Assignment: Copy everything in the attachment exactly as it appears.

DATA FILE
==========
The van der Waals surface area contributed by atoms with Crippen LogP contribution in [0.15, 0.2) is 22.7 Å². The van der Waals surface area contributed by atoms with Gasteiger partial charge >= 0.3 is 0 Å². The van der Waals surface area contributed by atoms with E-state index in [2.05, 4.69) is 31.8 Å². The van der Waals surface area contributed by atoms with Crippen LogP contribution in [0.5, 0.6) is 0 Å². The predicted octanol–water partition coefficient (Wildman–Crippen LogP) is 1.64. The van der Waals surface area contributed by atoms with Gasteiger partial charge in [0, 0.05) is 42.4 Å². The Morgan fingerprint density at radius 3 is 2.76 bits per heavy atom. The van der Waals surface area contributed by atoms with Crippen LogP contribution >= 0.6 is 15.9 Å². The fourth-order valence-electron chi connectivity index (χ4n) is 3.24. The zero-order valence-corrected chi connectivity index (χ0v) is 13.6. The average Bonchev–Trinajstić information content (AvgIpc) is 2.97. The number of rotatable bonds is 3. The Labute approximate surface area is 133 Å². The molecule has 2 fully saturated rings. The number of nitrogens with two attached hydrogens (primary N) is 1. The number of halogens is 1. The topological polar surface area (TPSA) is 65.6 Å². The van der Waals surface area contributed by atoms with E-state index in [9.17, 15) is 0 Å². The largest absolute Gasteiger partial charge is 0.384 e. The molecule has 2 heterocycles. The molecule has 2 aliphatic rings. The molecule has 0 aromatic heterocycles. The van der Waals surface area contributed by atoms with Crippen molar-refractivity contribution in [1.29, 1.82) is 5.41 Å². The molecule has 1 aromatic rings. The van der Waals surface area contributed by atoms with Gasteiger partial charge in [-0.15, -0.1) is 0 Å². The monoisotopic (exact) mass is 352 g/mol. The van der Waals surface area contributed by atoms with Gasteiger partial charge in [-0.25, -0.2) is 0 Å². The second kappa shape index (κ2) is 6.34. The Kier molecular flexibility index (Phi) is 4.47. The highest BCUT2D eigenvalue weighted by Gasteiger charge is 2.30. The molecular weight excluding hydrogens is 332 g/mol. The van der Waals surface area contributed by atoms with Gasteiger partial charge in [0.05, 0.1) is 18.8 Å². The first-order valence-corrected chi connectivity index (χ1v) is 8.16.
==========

The van der Waals surface area contributed by atoms with Crippen LogP contribution in [0.15, 0.2) is 22.7 Å². The van der Waals surface area contributed by atoms with Gasteiger partial charge >= 0.3 is 0 Å². The van der Waals surface area contributed by atoms with E-state index in [2.05, 4.69) is 31.8 Å². The van der Waals surface area contributed by atoms with Crippen LogP contribution in [0.5, 0.6) is 0 Å². The predicted octanol–water partition coefficient (Wildman–Crippen LogP) is 1.64. The van der Waals surface area contributed by atoms with Gasteiger partial charge in [0, 0.05) is 42.4 Å². The Morgan fingerprint density at radius 3 is 2.76 bits per heavy atom. The van der Waals surface area contributed by atoms with Crippen LogP contribution >= 0.6 is 15.9 Å². The fourth-order valence-electron chi connectivity index (χ4n) is 3.24. The zero-order valence-corrected chi connectivity index (χ0v) is 13.6. The average Bonchev–Trinajstić information content (AvgIpc) is 2.97. The number of rotatable bonds is 3. The Labute approximate surface area is 133 Å². The molecule has 2 fully saturated rings. The number of nitrogens with two attached hydrogens (primary N) is 1. The number of halogens is 1. The topological polar surface area (TPSA) is 65.6 Å². The van der Waals surface area contributed by atoms with E-state index in [9.17, 15) is 0 Å². The largest absolute Gasteiger partial charge is 0.384 e. The molecule has 2 heterocycles. The molecule has 2 aliphatic rings. The molecule has 0 aromatic heterocycles. The van der Waals surface area contributed by atoms with Crippen molar-refractivity contribution in [1.29, 1.82) is 5.41 Å². The molecule has 1 aromatic rings. The van der Waals surface area contributed by atoms with Gasteiger partial charge in [-0.15, -0.1) is 0 Å². The monoisotopic (exact) mass is 352 g/mol. The van der Waals surface area contributed by atoms with Gasteiger partial charge in [-0.25, -0.2) is 0 Å². The second kappa shape index (κ2) is 6.34. The Kier molecular flexibility index (Phi) is 4.47. The highest BCUT2D eigenvalue weighted by Gasteiger charge is 2.30. The molecular weight excluding hydrogens is 332 g/mol. The van der Waals surface area contributed by atoms with Gasteiger partial charge in [0.05, 0.1) is 18.8 Å². The first-order valence-corrected chi connectivity index (χ1v) is 8.16.